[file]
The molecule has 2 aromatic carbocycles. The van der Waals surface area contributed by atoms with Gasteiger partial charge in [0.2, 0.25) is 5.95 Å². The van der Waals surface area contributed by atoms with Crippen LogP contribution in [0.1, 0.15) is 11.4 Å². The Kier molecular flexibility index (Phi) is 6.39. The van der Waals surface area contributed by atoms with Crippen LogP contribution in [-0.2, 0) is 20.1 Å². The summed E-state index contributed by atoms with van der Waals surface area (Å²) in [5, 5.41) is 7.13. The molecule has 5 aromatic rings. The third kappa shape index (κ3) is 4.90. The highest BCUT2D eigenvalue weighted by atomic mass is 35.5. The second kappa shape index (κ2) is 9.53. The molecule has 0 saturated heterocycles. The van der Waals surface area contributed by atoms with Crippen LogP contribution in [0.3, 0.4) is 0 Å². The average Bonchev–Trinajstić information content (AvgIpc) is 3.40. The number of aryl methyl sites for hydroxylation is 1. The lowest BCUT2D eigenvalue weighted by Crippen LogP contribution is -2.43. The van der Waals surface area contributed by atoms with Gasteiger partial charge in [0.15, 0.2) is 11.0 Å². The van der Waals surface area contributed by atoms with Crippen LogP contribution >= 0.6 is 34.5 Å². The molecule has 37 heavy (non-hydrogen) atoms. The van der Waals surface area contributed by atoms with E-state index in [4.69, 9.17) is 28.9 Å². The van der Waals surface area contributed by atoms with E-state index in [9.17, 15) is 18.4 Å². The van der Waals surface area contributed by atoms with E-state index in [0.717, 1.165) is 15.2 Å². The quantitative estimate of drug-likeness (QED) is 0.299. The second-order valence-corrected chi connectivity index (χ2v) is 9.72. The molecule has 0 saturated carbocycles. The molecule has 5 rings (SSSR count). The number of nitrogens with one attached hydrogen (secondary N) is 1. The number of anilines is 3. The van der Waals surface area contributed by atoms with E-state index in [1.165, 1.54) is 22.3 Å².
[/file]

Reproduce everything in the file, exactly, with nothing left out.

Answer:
The molecule has 2 aromatic carbocycles. The van der Waals surface area contributed by atoms with Gasteiger partial charge in [0.2, 0.25) is 5.95 Å². The van der Waals surface area contributed by atoms with Crippen LogP contribution in [0.1, 0.15) is 11.4 Å². The Kier molecular flexibility index (Phi) is 6.39. The van der Waals surface area contributed by atoms with Crippen LogP contribution in [-0.2, 0) is 20.1 Å². The summed E-state index contributed by atoms with van der Waals surface area (Å²) in [5, 5.41) is 7.13. The molecule has 5 aromatic rings. The third kappa shape index (κ3) is 4.90. The highest BCUT2D eigenvalue weighted by atomic mass is 35.5. The second kappa shape index (κ2) is 9.53. The molecule has 0 saturated heterocycles. The van der Waals surface area contributed by atoms with Crippen LogP contribution in [0.3, 0.4) is 0 Å². The average Bonchev–Trinajstić information content (AvgIpc) is 3.40. The number of aryl methyl sites for hydroxylation is 1. The lowest BCUT2D eigenvalue weighted by Crippen LogP contribution is -2.43. The van der Waals surface area contributed by atoms with Gasteiger partial charge in [0.15, 0.2) is 11.0 Å². The van der Waals surface area contributed by atoms with Crippen LogP contribution >= 0.6 is 34.5 Å². The molecule has 37 heavy (non-hydrogen) atoms. The van der Waals surface area contributed by atoms with E-state index in [4.69, 9.17) is 28.9 Å². The van der Waals surface area contributed by atoms with E-state index in [9.17, 15) is 18.4 Å². The van der Waals surface area contributed by atoms with E-state index in [0.717, 1.165) is 15.2 Å². The quantitative estimate of drug-likeness (QED) is 0.299. The second-order valence-corrected chi connectivity index (χ2v) is 9.72. The molecule has 0 saturated carbocycles. The molecule has 5 rings (SSSR count). The number of nitrogens with one attached hydrogen (secondary N) is 1. The number of anilines is 3. The van der Waals surface area contributed by atoms with E-state index in [1.165, 1.54) is 22.3 Å².